- Background Olfactory receptors work at the interface between the chemical world of volatile molecules and the perception of scent in the brain. Their main purpose is to translate chemical space into information that can be processed by neural circuits. Assuming that these receptors have evolved to cope with this task, the analysis of their coding strategy promises to yield valuable insight in how to encode chemical information in an efficient way. Results We mimicked olfactory coding by modeling responses of primary olfactory neurons to small molecules using a large set of physicochemical molecular descriptors and artificial neural networks. We then tested these models by recording in vivo receptor neuron responses to a new set of odorants and successfully predicted the responses of five out of seven receptor neurons. Correlation coefficients ranged from 0.66 to 0.85, demonstrating the applicability of our approach for the analysis of olfactory receptor activation data. The molecular descriptors that are best-suited for response prediction vary for different receptor neurons, implying that each receptor neuron detects a different aspect of chemical space. Finally, we demonstrate that receptor responses themselves can be used as descriptors in a predictive model of neuron activation. Conclusions The chemical meaning of molecular descriptors helps understand structure-response relationships for olfactory receptors and their 'receptive fields'. Moreover, it is possible to predict receptor neuron activation from chemical structure using machine-learning techniques, although this is still complicated by a lack of training data.
- PocketPicker: analysis of ligand binding-sites with shape descriptors (2007)
- Background Identification and evaluation of surface binding-pockets and occluded cavities are initial steps in protein structure-based drug design. Characterizing the active site's shape as well as the distribution of surrounding residues plays an important role for a variety of applications such as automated ligand docking or in situ modeling. Comparing the shape similarity of binding site geometries of related proteins provides further insights into the mechanisms of ligand binding. Results We present PocketPicker, an automated grid-based technique for the prediction of protein binding pockets that specifies the shape of a potential binding-site with regard to its buriedness. The method was applied to a representative set of protein-ligand complexes and their corresponding apo-protein structures to evaluate the quality of binding-site predictions. The performance of the pocket detection routine was compared to results achieved with the existing methods CAST, LIGSITE, LIGSITEcs, PASS and SURFNET. Success rates PocketPicker were comparable to those of LIGSITEcs and outperformed the other tools. We introduce a descriptor that translates the arrangement of grid points delineating a detected binding-site into a correlation vector. We show that this shape descriptor is suited for comparative analyses of similar binding-site geometry by examining induced-fit phenomena in aldose reductase. This new method uses information derived from calculations of the buriedness of potential binding-sites. Conclusions The pocket prediction routine of PocketPicker is a useful tool for identification of potential protein binding-pockets. It produces a convenient representation of binding-site shapes including an intuitive description of their accessibility. The shape-descriptor for automated classification of binding-site geometries can be used as an additional tool complementing elaborate manual inspections.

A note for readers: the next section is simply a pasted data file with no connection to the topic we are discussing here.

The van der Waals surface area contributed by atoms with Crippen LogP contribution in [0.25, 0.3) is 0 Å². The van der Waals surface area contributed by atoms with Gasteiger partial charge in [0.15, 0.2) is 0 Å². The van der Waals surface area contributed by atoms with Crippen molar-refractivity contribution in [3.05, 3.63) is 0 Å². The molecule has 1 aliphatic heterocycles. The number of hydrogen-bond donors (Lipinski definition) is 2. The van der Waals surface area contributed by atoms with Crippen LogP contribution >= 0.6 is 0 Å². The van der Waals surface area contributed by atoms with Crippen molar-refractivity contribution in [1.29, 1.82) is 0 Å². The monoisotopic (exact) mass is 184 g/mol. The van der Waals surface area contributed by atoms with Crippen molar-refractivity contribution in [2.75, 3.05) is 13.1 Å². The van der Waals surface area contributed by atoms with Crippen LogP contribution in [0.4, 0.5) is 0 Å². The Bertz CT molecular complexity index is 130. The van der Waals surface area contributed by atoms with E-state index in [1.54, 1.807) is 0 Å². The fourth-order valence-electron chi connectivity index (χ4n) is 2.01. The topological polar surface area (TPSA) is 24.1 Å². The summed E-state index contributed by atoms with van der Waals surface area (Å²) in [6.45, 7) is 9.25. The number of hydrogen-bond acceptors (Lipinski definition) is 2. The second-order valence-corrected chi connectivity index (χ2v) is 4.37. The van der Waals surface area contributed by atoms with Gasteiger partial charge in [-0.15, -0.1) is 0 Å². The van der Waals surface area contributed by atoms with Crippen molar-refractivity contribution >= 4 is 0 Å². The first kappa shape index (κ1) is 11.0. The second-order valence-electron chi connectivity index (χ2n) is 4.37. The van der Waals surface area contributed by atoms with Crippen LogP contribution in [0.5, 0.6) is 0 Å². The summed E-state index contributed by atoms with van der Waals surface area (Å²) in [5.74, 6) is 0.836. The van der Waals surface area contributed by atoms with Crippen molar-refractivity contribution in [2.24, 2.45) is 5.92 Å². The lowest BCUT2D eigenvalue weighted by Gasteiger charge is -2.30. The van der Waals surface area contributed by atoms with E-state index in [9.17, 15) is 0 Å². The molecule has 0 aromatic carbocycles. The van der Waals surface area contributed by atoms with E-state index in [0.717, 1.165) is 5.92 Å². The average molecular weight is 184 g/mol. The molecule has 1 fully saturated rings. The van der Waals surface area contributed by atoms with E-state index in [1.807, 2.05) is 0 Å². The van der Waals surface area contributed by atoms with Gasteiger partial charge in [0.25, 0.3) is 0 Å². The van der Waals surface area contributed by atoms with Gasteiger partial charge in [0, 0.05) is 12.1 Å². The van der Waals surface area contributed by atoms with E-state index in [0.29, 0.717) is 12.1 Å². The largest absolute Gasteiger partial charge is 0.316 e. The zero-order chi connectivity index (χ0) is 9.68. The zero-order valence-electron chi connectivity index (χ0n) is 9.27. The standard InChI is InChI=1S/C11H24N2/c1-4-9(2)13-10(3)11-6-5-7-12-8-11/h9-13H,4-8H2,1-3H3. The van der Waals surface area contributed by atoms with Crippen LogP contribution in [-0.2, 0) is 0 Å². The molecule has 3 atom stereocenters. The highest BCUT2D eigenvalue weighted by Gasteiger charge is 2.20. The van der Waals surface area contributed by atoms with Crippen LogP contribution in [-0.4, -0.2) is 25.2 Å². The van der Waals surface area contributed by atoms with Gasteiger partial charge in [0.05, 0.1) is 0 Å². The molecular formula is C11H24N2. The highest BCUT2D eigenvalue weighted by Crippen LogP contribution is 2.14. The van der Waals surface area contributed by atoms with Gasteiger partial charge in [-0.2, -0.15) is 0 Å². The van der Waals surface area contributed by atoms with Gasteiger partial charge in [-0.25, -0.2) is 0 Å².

- Molecular similarity for machine learning in drug development : poster presentation (2008)